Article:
Paper $34.95 ISBN: 9781786990259 Published July 2017 For sale in North and South America only
Cloth $95.00 ISBN: 9781786990266 Published June 2017 For sale in North and South America only

Private Security in Africa

From the Global Assemblage to the Everyday

Edited by Paul Higate

Private Security in Africa

Edited by Paul Higate

Distributed for Zed Books

256 pages | 6 x 9 | © 2017
Paper $34.95 ISBN: 9781786990259 Published July 2017 For sale in North and South America only
Cloth $95.00 ISBN: 9781786990266 Published June 2017 For sale in North and South America only
Across Africa, growing economic inequality, instability, and urbanization have led to the rapid rise of private security providers. While these private security providers have already had a significant impact on African societies, their impact has so far received little in the way of comprehensive analysis—until now. Drawing on a wide range of disciplinary approaches, and encompassing anthropology, sociology, and political science, Private Security in Africa offers unique insight into the lives and experiences of security providers and those affected by them, as well as into the fragile state context which has allowed them to thrive.
 Featuring original research and case studies ranging from private policing in South Africa to the recruitment of Sierra Leonean men for private security work in Iraq, the book considers the full implications of private security providers on security and the state, not only within Africa but for the world as a whole.
Review Quotes
Paul Jackson, University of Birmingham

“Ranging from secret societies in Sierra Leone to private security companies in South Africa, this important book provides a major contribution to the theory and practical understanding of the everyday experience of private security across Africa.”

Morten Bøås, Norwegian Institute of International Affairs

“The global trend of privatising security has received little systematic attention. This highly recommended book starts to close this gap and raises important questions about what this means for the role of the state in this age of uncertainty.”

Daniel Bach, Sciences Po Bordeaux (Emeritus)

“Through the adoption of an ethnographic lens, this volume provides a compelling account of everyday private security practices and the kaleidoscopic configurations within which they blend and assemble."

Kwesi Aning, Kofi Annan International Peacekeeping Training Centre, Ghana
“An important addition to understanding the complex nexus between private and state security provision in fragile states. This is a useful and welcome book that adds new interpretations and insight into the increasingly important roles performed by multiple security actors.”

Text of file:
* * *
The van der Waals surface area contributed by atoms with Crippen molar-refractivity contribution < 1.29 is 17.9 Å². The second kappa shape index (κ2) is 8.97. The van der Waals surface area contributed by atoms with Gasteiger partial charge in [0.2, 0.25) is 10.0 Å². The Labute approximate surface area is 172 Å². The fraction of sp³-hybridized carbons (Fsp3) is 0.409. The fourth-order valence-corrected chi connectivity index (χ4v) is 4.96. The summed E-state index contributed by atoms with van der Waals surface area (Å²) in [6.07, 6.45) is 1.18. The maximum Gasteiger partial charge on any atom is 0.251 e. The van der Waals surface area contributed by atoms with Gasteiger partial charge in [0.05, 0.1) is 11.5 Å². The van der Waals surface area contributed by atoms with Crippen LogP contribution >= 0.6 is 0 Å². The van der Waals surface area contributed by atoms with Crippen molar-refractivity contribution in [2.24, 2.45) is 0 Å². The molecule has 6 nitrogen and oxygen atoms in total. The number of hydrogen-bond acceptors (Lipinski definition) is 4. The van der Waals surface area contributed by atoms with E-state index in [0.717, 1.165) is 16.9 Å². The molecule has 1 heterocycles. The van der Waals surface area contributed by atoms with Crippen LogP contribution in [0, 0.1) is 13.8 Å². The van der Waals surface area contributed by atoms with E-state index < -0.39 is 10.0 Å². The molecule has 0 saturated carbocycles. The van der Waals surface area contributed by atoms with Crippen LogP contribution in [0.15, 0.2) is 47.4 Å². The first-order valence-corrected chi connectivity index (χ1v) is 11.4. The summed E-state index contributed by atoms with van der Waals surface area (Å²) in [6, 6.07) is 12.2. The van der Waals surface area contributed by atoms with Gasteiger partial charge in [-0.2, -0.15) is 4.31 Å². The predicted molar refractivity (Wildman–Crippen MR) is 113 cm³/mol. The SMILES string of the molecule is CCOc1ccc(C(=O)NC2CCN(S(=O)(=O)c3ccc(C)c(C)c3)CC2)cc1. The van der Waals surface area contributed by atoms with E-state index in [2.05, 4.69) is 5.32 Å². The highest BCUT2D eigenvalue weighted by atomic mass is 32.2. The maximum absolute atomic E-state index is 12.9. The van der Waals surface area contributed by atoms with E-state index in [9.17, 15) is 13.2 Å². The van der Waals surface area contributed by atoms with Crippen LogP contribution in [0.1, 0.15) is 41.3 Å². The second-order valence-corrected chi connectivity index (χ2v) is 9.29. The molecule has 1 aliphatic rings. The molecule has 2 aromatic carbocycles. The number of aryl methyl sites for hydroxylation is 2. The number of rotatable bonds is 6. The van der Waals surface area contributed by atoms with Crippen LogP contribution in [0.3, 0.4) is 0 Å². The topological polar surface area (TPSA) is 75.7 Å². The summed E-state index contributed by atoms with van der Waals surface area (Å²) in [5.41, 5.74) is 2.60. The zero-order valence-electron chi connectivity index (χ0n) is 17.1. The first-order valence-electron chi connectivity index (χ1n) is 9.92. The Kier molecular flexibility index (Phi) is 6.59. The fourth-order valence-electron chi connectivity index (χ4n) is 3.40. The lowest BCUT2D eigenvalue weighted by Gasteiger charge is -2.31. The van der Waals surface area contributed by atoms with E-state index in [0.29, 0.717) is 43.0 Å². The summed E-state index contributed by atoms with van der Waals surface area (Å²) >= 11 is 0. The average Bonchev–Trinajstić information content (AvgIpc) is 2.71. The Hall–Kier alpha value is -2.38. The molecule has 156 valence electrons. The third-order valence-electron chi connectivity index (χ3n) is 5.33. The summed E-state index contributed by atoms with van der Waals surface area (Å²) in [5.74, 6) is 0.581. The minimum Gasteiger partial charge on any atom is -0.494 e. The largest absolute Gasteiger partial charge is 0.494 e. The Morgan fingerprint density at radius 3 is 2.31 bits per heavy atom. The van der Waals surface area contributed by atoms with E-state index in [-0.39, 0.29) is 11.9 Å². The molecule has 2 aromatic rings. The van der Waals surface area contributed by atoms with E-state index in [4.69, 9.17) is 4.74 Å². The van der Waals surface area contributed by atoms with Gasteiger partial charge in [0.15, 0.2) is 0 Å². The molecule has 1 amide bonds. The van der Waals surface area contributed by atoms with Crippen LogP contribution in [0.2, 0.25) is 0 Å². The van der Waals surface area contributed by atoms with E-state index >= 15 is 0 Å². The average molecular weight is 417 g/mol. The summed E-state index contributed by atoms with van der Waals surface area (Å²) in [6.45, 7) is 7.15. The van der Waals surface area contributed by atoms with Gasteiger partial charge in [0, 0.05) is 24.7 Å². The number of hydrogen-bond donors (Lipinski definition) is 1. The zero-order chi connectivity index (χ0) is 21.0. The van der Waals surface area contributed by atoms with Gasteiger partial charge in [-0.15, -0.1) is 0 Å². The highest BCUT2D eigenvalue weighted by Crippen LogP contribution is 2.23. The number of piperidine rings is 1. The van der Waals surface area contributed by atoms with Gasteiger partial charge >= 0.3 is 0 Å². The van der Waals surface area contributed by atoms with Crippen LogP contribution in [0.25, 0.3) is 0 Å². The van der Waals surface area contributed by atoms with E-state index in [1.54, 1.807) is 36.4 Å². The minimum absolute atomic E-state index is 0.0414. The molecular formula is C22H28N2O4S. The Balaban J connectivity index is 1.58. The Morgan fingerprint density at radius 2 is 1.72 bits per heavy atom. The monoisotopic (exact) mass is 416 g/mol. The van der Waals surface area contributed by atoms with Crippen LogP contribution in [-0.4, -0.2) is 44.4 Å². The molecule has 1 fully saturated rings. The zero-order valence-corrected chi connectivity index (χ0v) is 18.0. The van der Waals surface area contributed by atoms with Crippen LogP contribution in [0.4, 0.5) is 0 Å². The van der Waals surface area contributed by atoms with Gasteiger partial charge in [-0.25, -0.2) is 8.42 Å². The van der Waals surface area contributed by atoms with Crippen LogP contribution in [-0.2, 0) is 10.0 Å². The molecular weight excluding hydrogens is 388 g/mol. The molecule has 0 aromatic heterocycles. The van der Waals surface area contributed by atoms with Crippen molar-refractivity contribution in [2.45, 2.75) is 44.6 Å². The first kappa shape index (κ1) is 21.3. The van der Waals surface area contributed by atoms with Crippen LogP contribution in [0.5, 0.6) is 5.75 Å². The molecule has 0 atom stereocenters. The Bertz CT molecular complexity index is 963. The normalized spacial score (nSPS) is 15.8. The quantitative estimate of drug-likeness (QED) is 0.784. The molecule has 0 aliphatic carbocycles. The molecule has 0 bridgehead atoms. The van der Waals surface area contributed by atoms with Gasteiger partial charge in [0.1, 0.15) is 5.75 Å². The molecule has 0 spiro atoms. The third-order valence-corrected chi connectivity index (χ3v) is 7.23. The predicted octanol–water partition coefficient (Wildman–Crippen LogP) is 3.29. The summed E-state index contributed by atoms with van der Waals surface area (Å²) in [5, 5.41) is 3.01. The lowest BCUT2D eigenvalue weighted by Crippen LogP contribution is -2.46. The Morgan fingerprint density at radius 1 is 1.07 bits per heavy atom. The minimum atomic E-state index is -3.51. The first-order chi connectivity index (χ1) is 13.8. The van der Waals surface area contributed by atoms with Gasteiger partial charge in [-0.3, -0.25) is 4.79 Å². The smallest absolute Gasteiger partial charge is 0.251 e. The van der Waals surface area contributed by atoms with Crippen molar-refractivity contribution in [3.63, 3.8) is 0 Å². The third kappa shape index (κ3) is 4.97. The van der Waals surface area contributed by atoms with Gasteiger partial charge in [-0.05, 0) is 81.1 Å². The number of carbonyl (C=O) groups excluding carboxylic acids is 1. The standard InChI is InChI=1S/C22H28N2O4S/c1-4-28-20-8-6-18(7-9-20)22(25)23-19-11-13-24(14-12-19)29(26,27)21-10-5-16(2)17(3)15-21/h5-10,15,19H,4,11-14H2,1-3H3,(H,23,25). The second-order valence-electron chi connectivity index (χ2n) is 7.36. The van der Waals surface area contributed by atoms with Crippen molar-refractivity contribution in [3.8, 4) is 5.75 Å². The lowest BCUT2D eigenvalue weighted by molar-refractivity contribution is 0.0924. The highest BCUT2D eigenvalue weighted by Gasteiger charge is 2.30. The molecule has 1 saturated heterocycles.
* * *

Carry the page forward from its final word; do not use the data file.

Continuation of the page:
Anna Leander, editor of The Commercialization of Security in Europe
“Offers a view of private security in Africa ‘from below.’ Its chapters provide compelling accounts for readers interested in the everyday assemblages of African security.”
Christopher Kinsey, author of Corporate Soldiers and International Security
“An essential contribution to the scholarship on security assemblages and private security in Africa. It should be compulsory reading for any academic and policy expert concerned with the state of African security today.”
Bruce Baker, Coventry University
“Bringing together some of the best scholars on private security in sub-Saharan Africa, this collection offers a detailed reminder that the local and global are invariably intertwined and that commercial efforts to achieve security may blend in surprising ways companies, development and human rights NGOs, local communities and state actors.”
Kevin Dunn, Hobart and William Smith Colleges
“Higate and Utas have produced a cohesive collection of insightful essays on the politics of private security in Africa (and beyond). Theoretically sophisticated and empirically informed, this impressive volume will be the baseline for future scholarship for years to come.”
Oslo Review of Docs and Books
“The contributions in the book undoubtedly add a high level of high-quality empirical evidence to understanding Africa's security.”
African Studies Review
“The authors provide a snapshot into complex and compelling scenarios of security governance in spaces where plurality is the norm. . . . An interesting and compelling read.”
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